INconversation with Tracy Fullerton
August 16, 2017 | Downtown Indy; final location TBD
“I went to the woods because I wished to live deliberately…” Since this line was first written by American philosopher Henry David Thoreau in 1854, it’s inspired thinkers, writers, artists and naturalists. But only recently did someone decide Thoreau’s short memoir was the perfect blueprint for an online game.
Walden, a game, to be released this summer, is a first-person simulation of Thoreau’s life during his experiment in self-reliant living at Walden Pond. It’s been generating tons of buzz, including in The New York Times and at Davos, for its creativity, its beauty and its sheer unlikeliness. Join us as we welcome lead designer Tracy Fullerton, director of the Game Innovation Lab at the University of Southern California School of Cinematic Arts, to talk about “the world’s most improbable video game.”
In the game, as in life, the goal is to achieve balance between the quotidian (growing or hunting food, chopping wood) and the sublime (walking in the woods, reading, talking with visitors). It’s a singular example of how digital technologies, guided by a startlingly creative mind, can make the humanities accessible, fun and participatory in a whole new way.
Listen in as Tracy shares how—and why—she turned a 19th-century memoir into a 21st-century digital game. We’ll get a peek at the game itself and learn about the delightful challenges of its creation, from scouring Thoreau’s original surveys of Walden Pond to create the game’s landscape and establishing rules and choices for the first-person player, to designing a color scheme and soundtrack that subtly cue the players to their success or failure in “living deliberately.” And we’ll think together about the remarkable possibilities of games and their ability to help us navigate our complicated, ever-changing world.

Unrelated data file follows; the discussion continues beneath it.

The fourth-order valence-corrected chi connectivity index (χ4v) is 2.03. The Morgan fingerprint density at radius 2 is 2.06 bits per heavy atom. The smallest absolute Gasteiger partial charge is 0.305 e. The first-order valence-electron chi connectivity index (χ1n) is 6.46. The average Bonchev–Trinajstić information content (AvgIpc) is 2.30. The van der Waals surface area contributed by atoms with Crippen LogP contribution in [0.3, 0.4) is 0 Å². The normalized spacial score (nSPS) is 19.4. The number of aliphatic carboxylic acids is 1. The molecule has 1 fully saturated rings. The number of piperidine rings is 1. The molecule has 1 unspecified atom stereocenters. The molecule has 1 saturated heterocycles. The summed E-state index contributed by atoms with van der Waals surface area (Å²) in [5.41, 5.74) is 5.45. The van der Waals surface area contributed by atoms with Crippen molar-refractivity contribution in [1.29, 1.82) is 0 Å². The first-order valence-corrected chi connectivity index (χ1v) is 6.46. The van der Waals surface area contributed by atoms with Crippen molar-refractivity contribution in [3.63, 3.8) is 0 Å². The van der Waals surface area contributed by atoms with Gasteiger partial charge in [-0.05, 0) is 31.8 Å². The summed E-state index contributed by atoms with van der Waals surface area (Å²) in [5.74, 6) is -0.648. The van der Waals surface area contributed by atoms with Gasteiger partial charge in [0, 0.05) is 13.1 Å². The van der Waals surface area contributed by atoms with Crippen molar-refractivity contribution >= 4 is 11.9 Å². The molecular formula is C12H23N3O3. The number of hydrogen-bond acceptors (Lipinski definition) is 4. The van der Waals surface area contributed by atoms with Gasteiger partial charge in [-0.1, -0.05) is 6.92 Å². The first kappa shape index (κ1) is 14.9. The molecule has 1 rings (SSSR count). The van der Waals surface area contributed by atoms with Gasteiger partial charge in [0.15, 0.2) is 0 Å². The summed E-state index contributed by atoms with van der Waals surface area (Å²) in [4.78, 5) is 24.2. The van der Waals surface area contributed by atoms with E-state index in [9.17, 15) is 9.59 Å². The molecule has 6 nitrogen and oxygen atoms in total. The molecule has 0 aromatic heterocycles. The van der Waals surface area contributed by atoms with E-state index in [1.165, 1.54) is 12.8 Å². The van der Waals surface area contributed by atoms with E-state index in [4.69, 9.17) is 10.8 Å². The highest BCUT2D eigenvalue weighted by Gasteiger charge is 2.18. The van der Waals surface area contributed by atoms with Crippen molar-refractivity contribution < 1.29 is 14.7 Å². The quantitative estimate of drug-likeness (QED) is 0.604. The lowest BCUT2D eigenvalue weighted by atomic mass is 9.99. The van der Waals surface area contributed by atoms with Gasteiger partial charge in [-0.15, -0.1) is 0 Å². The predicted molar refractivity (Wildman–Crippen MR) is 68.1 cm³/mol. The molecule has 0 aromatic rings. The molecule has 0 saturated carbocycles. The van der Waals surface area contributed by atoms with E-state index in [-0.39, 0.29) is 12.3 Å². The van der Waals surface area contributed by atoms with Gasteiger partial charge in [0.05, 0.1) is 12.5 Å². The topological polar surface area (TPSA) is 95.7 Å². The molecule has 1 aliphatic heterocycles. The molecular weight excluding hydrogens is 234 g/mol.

This special INconversation is proudly presented in partnership with GenCon.
INconversation with Jonathan Eller
October 23, 2017 | Ash & Elm Cider Company
It’s hard to overstate the importance of the seven-decade career of writer Ray Bradbury. Today Bradbury’s books, papers and many personal artifacts are housed at IUPUI’s Center for Ray Bradbury Studies. Professor Jonathan Eller, one of the world’s foremost experts on the author, is shepherd of this incredible treasure trove. He joins us for this Quantum Leap INconversation to discuss Bradbury and his legacy, the deep connections between the author and the space program, and the unique role of science fiction in helping us imagine the future.
Thanks to a partnership with Ash & Elm Cider Company, attendees will be able to sip a limited-edition cider inspired by Bradbury’s famous dandelion wine recipe. Ray Haberski, Professor of History and Director of American Studies at IUPUI, will moderate.